Knox holds its breath on Rowville rail extension in State Budget

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Knox Leader: Knox holds its breath on Rowville rail extension in State Budget. Melanie Gardiner. 5 May 2014

Knox historian Ray Peace has found remnants of the original Rowville rail. Picture ValeriKnox historian Ray Peace has found remnants of the original Rowville rail. Picture Valeriu Campan

As lobbyists woo the State Government to build the Rowville Rail, one Bayswater resident has revealed local government already delivered rail to Knox – 100 years ago.

Transport funding is at the top of the budget wish list, with Knox City Council advocating for progress on a railway line to Rowville, the extension of a tram service to Knox Central, and improved bus services.

As residents pray for a modern railk extension, Knox historian Ray Peace has uncovered the city’s first rail line opened “with three hearty cheers” on February 12, 1914.

> > Do you think it will be another 100 years before the Rowville rail is built? Tell us at knox@ leadernewspapers.com.au

The 3km track was built to cart crushed bluestone, called “road metal”, from the Dandenong Shire quarry, in Lysterfield, to Stud Rd in what is now Dandenong North.

Mr Peace said the line was called a tramway because a railway required an act of parliament.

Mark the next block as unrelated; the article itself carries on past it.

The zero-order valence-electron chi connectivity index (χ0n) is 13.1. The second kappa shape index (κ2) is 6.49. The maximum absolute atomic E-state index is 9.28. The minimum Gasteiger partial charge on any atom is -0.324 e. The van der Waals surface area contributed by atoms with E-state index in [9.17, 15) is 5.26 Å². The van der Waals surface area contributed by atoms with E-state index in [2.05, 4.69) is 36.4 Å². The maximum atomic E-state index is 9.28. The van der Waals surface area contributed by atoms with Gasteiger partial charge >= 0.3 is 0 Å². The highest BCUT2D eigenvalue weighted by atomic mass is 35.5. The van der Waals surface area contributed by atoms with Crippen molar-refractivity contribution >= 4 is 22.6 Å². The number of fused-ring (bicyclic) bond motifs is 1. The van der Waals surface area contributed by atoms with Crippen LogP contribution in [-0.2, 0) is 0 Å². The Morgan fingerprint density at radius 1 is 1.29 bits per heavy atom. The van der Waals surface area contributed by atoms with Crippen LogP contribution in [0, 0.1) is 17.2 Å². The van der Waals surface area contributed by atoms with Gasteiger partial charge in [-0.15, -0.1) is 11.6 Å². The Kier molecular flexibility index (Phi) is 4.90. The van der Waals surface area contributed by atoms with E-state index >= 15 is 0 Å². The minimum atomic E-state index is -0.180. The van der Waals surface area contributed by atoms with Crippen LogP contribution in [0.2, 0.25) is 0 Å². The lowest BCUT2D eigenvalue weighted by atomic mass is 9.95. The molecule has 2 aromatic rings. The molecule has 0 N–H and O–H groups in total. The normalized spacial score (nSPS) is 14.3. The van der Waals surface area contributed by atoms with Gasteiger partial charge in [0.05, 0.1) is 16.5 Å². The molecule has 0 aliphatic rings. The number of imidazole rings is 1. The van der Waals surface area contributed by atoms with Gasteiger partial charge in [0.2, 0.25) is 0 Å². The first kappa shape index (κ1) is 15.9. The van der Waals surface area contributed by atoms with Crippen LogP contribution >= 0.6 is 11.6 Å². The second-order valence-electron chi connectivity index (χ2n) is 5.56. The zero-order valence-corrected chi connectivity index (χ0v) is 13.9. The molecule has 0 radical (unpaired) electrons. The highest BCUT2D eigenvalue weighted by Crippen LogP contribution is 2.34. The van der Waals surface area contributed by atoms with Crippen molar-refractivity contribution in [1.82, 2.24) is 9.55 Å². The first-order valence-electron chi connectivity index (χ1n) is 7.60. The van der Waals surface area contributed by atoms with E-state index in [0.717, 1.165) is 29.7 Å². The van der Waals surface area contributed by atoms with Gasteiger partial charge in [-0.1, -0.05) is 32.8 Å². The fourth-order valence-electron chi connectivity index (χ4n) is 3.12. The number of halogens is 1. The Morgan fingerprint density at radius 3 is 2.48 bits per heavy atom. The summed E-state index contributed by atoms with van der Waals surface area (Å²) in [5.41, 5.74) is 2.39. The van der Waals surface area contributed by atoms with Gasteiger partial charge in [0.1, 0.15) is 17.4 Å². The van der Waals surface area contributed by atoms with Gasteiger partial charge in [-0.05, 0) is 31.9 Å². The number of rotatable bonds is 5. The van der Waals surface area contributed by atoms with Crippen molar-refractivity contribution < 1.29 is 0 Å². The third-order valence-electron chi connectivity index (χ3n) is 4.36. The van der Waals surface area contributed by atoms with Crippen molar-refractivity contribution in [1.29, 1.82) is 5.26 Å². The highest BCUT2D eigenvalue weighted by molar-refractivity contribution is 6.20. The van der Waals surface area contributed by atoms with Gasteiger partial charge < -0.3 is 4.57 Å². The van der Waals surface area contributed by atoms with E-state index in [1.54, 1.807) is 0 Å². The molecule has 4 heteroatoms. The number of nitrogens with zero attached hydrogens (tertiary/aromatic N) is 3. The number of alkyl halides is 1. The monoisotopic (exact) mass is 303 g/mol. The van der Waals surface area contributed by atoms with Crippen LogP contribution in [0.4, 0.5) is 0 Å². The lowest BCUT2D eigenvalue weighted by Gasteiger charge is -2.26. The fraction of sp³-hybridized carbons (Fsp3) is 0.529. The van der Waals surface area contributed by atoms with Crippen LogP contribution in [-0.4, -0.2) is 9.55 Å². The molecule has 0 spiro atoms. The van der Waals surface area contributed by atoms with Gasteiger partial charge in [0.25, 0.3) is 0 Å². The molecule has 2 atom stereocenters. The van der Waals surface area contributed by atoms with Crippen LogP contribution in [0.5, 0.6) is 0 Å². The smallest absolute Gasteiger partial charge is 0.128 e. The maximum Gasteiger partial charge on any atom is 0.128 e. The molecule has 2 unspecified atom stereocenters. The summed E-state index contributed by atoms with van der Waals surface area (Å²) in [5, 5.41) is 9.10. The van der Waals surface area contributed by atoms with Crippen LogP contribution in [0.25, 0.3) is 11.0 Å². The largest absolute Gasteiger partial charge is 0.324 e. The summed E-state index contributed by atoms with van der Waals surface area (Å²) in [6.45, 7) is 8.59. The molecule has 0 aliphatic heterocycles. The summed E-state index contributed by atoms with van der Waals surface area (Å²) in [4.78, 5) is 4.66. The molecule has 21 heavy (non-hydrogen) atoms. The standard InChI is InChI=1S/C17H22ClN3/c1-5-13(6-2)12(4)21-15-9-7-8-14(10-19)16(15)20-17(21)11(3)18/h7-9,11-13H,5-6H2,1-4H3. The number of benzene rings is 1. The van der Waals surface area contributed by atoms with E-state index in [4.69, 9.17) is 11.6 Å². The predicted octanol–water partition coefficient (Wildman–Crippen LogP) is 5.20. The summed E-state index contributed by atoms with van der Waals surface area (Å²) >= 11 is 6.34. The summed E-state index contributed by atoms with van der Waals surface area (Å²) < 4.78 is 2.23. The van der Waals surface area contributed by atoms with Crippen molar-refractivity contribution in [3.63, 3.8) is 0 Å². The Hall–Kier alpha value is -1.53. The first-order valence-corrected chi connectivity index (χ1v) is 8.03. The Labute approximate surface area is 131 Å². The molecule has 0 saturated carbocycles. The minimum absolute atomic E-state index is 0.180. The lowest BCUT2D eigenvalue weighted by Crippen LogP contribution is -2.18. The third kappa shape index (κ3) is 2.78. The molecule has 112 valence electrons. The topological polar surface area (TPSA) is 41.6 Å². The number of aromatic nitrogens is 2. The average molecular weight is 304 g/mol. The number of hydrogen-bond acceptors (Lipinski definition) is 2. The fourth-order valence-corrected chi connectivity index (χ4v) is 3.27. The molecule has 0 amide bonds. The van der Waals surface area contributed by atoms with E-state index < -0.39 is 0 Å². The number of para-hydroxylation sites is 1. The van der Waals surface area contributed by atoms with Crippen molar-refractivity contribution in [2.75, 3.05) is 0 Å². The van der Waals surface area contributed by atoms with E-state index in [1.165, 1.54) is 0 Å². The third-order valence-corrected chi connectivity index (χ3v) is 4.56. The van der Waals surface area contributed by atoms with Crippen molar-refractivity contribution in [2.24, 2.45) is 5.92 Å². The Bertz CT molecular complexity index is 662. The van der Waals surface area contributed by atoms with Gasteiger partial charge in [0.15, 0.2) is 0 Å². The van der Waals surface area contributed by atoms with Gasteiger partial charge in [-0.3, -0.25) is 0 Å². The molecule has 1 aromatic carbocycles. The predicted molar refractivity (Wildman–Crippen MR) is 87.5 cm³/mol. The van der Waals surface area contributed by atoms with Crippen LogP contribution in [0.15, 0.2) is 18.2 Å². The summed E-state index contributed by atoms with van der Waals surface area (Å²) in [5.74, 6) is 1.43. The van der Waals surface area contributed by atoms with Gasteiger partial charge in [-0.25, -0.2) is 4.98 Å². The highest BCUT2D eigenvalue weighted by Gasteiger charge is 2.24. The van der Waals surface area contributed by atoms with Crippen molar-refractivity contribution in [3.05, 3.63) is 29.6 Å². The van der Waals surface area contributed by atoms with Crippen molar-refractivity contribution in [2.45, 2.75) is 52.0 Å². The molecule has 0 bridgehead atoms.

Remnants of the disused tracks are scattered in the Churchill National Park, Lysterfield, and Dandenong Police Paddocks Reserve, but are beyond repair.

“I was pretty amazed they (sleepers) were still there after 100 years, I wasn’t expecting that,” the Bayswater resident said.

Mr Peace was shown a survey map of the site by Lysterfield resident Roy D’Andrea years ago but it had been a tricky search.

Eight years later, easy access to GPS units and Google Earth satellite images put him on the right track.

Mr Pearce said the Dandenong Shire spent 584 pounds to build the line and buy three quarry trucks in 1913.

“They (the trucks) were hauled up the tramway by horses and descended by gravity,” Mr Peace said.

“It was very tiny, the gauge was only two foot, which is even smaller than Puffing Billy,” he said.

“It closed in 1917, it wasn’t a very successful quarry.”

The rail line fell into ­disuse after the closure.

Mr Peace said the site had its share of tragedies, including the death of a railway worker after several trucks broke free in June 1913.

In 1914, The Dandenong Advertiser reported that the Shire hoped to expand the rail line to Dandenong.

Mr Peace has mapped 44 bush tramways covering more than 250km, including a Lysterfield line built in 1927 to haul materials for the Lysterfield reservoir.

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